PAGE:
Nearly one hundred years have passed since the discovery of insulin, but it remains one of the most mismanaged medications of our time, involved in fifty percent of all medication errors, including one-third of all that are fatal.
Hyperglycemia (high levels of blood glucose concentration) is commonly observed in one-third of hospitalized patients and, left untreated, is associated with an increase in complications, costs, longer length of hospital stay and death It also occurs in patients who do not have diabetes, a condition referred to as stress-induced hyperglycemia, with similar poor outcomes.
This has proved to be a challenging condition for providers to treat. One-size-fits-all dosing cards and sliding scales provide standardization, but sorely lack the needed personalized approach that can be provided by a sophisticated clinical software application.
The magnitude of this problem is hard to ignore. Scientific literature, real-world clinical data and consensus statements from leading organizations like the American Diabetes Association continue to provide evidence that we have reached a tipping point in inpatient glycemic management that’s been a long time coming.
The COVID-19 pandemic has brought the severity of this issue into full focus even more. The research I recently helped compile and publish in the Journal of Diabetes Science and Technology found that hospitalized COVID-19 patients with diabetes and other glycemic control issues had a mortality rate four times higher than those without. While it’s no surprise that people with preexisting conditions like diabetes face higher mortality rates when they’re infected with COVID-19, this critical research sheds light on how severe the impact can be.
Perhaps most alarming, we found that patients with no history of diabetes or hyperglycemia when they were admitted to the hospital, who developed hyperglycemia during their stay, had a mortality rate seven times higher than a control group.
This shocking reality is just the latest evidence of the importance of accurately monitoring and managing blood glucose levels for all patients in the hospital – even in patients with no history of diabetes.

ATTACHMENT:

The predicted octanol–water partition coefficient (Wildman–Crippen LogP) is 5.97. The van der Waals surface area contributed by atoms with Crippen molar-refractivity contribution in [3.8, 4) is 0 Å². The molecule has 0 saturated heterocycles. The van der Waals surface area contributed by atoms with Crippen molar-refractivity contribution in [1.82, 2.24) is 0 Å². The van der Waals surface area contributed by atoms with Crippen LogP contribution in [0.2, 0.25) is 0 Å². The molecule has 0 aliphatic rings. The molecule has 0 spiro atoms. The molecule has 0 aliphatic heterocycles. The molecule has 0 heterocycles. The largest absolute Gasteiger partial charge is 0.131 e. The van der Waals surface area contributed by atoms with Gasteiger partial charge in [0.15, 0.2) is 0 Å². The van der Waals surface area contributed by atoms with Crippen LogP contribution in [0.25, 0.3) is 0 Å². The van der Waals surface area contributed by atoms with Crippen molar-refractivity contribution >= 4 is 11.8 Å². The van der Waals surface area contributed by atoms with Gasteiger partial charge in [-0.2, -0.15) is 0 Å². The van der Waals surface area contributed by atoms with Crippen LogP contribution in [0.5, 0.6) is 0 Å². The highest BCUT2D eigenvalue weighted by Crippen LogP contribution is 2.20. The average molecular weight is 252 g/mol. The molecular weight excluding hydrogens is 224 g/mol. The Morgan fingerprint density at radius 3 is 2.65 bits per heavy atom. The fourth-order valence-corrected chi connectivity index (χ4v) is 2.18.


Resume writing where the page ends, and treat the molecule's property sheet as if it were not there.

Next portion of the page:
In ancient times, an abacus with sliding beads was used for calculations in the trade of goods and services. Eventually we developed basic calculators, then scientific calculators, and now we have mobile phones in our pockets, which are millions of times more powerful than the computer used to control the Apollo 11 spacecraft. Isn’t it time modern medicine ditched pocket cards and caught up with the digital revolution?
To see how this impacts care, consider research from AdventHealth (formerly Florida Hospital System) that analyzed data from more than 43,000 patients to document the correlation between hyperglycemia and a number of different measures of care.
When compared to people in the “normal glycemia” group, those identified as having severe hyperglycemia in the AdventHealth study experienced an 85% longer hospital stay, a 62% higher readmission rate and a 188% higher mortality rate. These results contributed to an average cost per patient visit of $10,405, nearly twice the amount of those with no glycemic issues.
Outcomes like this are the unfortunate norm because many hospitals lack sophisticated and structured order sets, pathways and protocols to address glucose control, to provide personalized care. Protocols that do exist are likely to rely on manual, generic calculation rules that provide inconsistent results.
On many levels, it’s very surprising that hospitals still struggle with managing insulin 99 years after it was discovered. It’s been a slow road that really only started in earnest in 1982 when an article in the Annals of Internal Medicine by Julio Santiago and Neil White suggested that intravenous insulin may be useful in the hospital setting.
By 2001, a study in New England Journal of Medicine by Greet Van den Berghe made the stakes crystal clear, finding that intensive insulin therapy in the ICU “reduces morbidity and mortality among critically ill patients in the surgical intensive care unit.” And, in 2006, a joint consensus statement of the American Diabetes Association and American Association of Clinical Endocrinologists recognized that inpatient diabetes management had become a quality and safety concern and that improving glycemic control would improve clinical outcomes for all inpatients with hyperglycemia.
Shortly after the ADA and AACE 2006 meeting, I co-founded a company to help identify and provide solutions for insulin mismanagement in the hospital setting. And later that year, we became the first company to receive FDA clearance for insulin titration dosing support.
A lot has changed in the last fourteen years, and I’m encouraged by the fact that more attention is being paid to this important aspect of inpatient care that impacts so many people and places a massive cost burden on the healthcare system between $10 and $14 billion annually.
Adding to the momentum, the Centers for Medicare and Medicaid Services is on the verge of passing a new measure that would incentivize hospitals to implement clinical workflows that facilitate evidence-based management of diabetes to reduce the likelihood of adverse events. As the health system continues its shift to value-based care, the role glycemic management can have on quality and cost of care is becoming tough for payers and providers to ignore.
The tipping point for the inpatient glycemic management movement is almost here – finally.